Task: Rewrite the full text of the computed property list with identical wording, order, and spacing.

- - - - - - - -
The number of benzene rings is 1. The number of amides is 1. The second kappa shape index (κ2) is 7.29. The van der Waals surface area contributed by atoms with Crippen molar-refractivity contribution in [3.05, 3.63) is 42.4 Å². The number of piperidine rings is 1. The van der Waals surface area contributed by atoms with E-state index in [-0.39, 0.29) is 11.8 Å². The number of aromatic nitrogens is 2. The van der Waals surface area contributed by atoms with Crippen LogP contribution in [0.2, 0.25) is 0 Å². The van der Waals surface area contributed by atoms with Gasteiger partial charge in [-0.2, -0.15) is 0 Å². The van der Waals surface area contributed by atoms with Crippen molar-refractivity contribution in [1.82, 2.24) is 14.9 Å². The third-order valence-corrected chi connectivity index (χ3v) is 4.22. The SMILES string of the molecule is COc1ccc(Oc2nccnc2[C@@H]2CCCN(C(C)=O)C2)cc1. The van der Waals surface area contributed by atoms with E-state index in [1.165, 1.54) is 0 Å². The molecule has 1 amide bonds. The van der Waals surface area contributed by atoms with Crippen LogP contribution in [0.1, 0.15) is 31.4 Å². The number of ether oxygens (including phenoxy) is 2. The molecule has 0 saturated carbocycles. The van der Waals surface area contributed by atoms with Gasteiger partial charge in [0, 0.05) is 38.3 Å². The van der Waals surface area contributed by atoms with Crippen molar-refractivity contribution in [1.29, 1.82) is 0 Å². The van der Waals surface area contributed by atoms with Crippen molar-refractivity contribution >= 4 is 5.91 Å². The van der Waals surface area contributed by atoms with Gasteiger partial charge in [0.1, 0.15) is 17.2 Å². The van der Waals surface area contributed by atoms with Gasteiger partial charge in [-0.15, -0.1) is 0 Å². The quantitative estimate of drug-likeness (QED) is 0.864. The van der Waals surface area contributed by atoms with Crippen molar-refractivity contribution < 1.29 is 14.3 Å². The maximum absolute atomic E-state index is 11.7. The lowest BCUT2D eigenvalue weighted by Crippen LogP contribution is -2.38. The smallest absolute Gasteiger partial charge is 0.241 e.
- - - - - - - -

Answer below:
The number of benzene rings is 1. The number of amides is 1. The second kappa shape index (κ2) is 7.29. The van der Waals surface area contributed by atoms with Crippen molar-refractivity contribution in [3.05, 3.63) is 42.4 Å². The number of piperidine rings is 1. The van der Waals surface area contributed by atoms with E-state index in [-0.39, 0.29) is 11.8 Å². The number of aromatic nitrogens is 2. The van der Waals surface area contributed by atoms with Crippen LogP contribution in [0.2, 0.25) is 0 Å². The van der Waals surface area contributed by atoms with Gasteiger partial charge in [-0.2, -0.15) is 0 Å². The van der Waals surface area contributed by atoms with Crippen molar-refractivity contribution in [1.82, 2.24) is 14.9 Å². The third-order valence-corrected chi connectivity index (χ3v) is 4.22. The SMILES string of the molecule is COc1ccc(Oc2nccnc2[C@@H]2CCCN(C(C)=O)C2)cc1. The van der Waals surface area contributed by atoms with E-state index in [1.165, 1.54) is 0 Å². The molecule has 1 amide bonds. The van der Waals surface area contributed by atoms with Crippen LogP contribution in [0.1, 0.15) is 31.4 Å². The number of ether oxygens (including phenoxy) is 2. The molecule has 0 saturated carbocycles. The van der Waals surface area contributed by atoms with Gasteiger partial charge in [0, 0.05) is 38.3 Å². The van der Waals surface area contributed by atoms with Crippen molar-refractivity contribution in [1.29, 1.82) is 0 Å². The van der Waals surface area contributed by atoms with Crippen molar-refractivity contribution >= 4 is 5.91 Å². The van der Waals surface area contributed by atoms with Gasteiger partial charge in [0.1, 0.15) is 17.2 Å². The van der Waals surface area contributed by atoms with Gasteiger partial charge in [-0.15, -0.1) is 0 Å². The quantitative estimate of drug-likeness (QED) is 0.864. The van der Waals surface area contributed by atoms with Crippen molar-refractivity contribution < 1.29 is 14.3 Å². The maximum absolute atomic E-state index is 11.7. The lowest BCUT2D eigenvalue weighted by Crippen LogP contribution is -2.38. The smallest absolute Gasteiger partial charge is 0.241 e.